Jordan to import LNG as Arab Gas Pipeline fails to deliver

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Jordan is set to become an LNG importer from 2015, following the agreement of a ten-year time charter for a floating storage and regasification unit (FSRU) with Golar LNG. The agreement comes none too soon for a country that has found itself having to spend much more than expected on electricity generation because of a major gas shortage. This has meant it has had to turn to expensive oil products such as fuel oil and gasoil to meet electricity demand.

The Golar Eskimo – an FSRU currently under construction at Samsung Heavy Industries’ shipyard at Geoje Island in South Korea (see photo above) – will be moored at a purpose-built structure to be constructed by the Aqaba Development Corporation off the Red Sea port of Aqaba.

Capable of storing 160,000 cubic metres of LNG and delivering up to 500 MMcf/d of natural gas, with a peaking capacity of 750 MMcf/d, the FSRU will connect to the Jordan Gas Transmission Pipeline that delivers natural gas to power plants throughout the kingdom.

Jordan’s natural gas industry was founded on the basis of cheap gas imports from Egypt through the Arab Gas Pipeline (AGP), of which the Jordan Gas Transmission Pipeline – the backbone of Jordan’s gas pipeline network – was the second phase. However, in recent years supplies have been increasingly erratic because of multiple sabotage attacks on the pipeline, which have become more and more frequent since the Arab Spring revolution in Egypt.

Map of Arab Gas pipeline from Egypt through Syria to Turkey to FSRU at Aqaba










THE ARAB GAS PIPELINE – Jordan has been short of gas because of dwindling supplies from Egypt through the Arab Gas Pipeline, of which the Jordan Gas Transmission Pipeline was the second phase. The new FSRU will be located at the Red Sea port of Aqaba.

Moreover, Egypt is now suffering a major shortage of natural gas itself and supplies through the AGP have been severely curtailed, even during periods when the pipeline is operational. The AGP began operations in 2003 and supplies through the line climbed steadily to peak at 310 MMcf/d in 2009, according to data published by the Jordanian-Egyptian Fajr Company. Since then supply volumes have been falling and by early this year had dwindled to less than 40 MMcf/d, according to local media reports.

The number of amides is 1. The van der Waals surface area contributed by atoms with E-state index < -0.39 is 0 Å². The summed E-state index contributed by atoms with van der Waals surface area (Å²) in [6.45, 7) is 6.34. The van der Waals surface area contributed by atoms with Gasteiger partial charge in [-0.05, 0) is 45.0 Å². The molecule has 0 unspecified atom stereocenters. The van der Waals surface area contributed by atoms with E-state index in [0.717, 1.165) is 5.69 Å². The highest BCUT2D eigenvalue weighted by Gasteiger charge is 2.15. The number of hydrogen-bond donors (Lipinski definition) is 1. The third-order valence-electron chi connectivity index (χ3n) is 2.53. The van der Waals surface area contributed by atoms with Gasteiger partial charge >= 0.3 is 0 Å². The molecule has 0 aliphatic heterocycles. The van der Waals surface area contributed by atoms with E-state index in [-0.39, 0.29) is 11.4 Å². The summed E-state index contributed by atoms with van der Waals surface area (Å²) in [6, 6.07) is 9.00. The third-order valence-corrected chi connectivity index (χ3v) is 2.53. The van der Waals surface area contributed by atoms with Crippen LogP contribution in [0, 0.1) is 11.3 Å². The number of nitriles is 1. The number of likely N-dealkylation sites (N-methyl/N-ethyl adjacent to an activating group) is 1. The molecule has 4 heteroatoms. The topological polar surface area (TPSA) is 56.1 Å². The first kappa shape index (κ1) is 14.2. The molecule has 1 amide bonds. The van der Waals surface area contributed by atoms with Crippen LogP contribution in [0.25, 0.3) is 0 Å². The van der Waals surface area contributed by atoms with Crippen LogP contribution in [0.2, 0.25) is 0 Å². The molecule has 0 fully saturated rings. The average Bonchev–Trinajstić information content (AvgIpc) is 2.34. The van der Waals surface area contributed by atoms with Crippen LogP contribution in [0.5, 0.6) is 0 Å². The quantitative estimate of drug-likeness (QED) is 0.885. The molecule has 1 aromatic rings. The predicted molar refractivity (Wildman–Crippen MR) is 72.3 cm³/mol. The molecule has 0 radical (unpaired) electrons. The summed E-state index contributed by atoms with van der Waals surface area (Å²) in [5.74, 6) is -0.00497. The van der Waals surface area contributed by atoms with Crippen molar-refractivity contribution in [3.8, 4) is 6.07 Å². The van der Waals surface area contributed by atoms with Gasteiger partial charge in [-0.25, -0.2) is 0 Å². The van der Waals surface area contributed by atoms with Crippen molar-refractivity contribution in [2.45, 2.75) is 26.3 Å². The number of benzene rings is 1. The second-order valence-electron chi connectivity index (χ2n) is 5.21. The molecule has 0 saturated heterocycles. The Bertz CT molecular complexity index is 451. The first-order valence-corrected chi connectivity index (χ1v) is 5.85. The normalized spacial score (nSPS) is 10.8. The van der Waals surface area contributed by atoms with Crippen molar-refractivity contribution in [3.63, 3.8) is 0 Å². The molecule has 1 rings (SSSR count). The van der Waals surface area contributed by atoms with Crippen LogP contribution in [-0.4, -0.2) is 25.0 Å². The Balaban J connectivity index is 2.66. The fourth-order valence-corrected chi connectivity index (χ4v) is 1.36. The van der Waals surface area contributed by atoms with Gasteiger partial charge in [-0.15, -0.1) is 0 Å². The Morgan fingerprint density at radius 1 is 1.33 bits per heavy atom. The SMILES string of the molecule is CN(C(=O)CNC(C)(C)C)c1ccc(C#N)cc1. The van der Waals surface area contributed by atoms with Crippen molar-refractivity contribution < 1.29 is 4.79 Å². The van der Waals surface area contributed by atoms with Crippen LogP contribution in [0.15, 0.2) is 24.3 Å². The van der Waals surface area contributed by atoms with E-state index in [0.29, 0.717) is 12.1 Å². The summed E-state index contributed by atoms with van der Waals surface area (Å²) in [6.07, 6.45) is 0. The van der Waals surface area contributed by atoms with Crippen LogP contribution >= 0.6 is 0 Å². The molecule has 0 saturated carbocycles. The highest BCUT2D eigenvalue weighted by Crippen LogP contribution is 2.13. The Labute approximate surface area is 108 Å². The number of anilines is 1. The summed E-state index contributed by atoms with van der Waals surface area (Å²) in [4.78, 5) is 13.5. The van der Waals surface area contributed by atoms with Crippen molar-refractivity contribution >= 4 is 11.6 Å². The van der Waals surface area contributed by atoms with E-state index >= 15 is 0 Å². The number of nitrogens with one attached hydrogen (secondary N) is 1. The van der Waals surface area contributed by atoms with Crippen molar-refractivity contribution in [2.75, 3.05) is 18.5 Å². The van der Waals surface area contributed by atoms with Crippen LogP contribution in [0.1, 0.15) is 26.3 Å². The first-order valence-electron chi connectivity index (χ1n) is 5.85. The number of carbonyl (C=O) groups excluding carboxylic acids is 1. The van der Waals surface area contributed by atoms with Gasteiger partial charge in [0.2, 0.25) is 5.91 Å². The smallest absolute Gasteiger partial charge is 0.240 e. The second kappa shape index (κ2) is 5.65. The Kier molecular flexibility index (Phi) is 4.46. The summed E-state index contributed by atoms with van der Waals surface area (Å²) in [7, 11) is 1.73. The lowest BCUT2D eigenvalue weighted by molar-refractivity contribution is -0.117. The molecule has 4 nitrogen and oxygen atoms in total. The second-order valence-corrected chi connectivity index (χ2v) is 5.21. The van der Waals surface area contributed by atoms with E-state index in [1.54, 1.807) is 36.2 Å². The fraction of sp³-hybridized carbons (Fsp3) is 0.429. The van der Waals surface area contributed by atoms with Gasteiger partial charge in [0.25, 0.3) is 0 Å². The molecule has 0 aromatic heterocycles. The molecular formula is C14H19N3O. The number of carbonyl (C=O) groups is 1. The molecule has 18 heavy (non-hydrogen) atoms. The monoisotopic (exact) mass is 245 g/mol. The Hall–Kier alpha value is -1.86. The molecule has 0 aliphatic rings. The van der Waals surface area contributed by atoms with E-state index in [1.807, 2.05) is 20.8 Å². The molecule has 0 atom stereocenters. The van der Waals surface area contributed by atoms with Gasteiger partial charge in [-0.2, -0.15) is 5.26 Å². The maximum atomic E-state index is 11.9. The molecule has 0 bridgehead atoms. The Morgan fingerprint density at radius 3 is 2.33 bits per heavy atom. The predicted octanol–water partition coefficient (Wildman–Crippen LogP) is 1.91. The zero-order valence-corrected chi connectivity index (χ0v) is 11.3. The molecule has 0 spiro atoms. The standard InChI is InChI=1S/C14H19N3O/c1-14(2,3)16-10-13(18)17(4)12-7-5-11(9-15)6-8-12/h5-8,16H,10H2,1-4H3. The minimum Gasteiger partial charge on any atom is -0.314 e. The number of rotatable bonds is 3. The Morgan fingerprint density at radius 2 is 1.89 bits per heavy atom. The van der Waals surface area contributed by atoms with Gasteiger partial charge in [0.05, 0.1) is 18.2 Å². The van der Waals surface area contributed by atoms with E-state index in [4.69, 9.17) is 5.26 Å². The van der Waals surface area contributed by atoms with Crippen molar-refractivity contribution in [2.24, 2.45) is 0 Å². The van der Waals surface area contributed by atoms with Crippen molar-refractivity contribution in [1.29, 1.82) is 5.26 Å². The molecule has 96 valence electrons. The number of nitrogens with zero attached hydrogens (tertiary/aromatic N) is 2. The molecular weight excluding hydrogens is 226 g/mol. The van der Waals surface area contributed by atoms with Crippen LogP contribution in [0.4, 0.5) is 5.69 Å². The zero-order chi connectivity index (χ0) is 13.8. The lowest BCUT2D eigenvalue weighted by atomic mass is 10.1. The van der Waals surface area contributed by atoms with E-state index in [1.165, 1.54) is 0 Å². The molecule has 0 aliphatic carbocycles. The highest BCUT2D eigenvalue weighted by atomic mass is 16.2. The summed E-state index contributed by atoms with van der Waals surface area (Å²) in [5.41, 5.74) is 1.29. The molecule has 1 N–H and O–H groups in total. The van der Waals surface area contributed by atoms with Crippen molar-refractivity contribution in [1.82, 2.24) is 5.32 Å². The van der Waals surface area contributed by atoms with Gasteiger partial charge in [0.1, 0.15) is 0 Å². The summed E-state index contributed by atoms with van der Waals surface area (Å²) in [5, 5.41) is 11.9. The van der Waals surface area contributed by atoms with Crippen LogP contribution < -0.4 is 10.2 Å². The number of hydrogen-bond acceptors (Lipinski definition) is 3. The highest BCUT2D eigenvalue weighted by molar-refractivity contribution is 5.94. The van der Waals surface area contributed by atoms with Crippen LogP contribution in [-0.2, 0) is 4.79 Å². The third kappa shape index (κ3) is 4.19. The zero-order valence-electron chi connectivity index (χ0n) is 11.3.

Under the FSRU contract agreed with the Ministry of Energy and Mineral Resources on 31 July, annual EBITDA contribution to Golar will be around $46 million for the first five years and around $43 million for the following five years. Earnings are due to commence during the first quarter of 2015. The government has the option to terminate the time charter after year five, subject to payment of an early termination fee.

Jordan has yet to arrange LNG supply for the FSRU. According to Trower & Hamlins, a legal firm that has been advising the Jordanian government on implementation of its LNG import strategy, the government plans to secure supply through a tender. “A preferred bidder for the LNG supply tender is expected to be appointed in the final quarter of 2013,” says the firm.

Floating regasification has been growing in popularity since the first FSRU entered service in 2005. According to Golar LNG, one of the three main suppliers, “half of all new LNG import markets since 2005 have chosen FSRUs over land-based facilities”.

The projects are generally cheaper and quicker to construct than land-based terminals and have generally been regarded as a quick and cost-effective bridging solution while an onshore regas project is implemented. However, the main suppliers, which include Excelerate Energy and Höegh LNG, are now claiming that the latest FSRUs are a realistic and competitive alternative to land-based projects.

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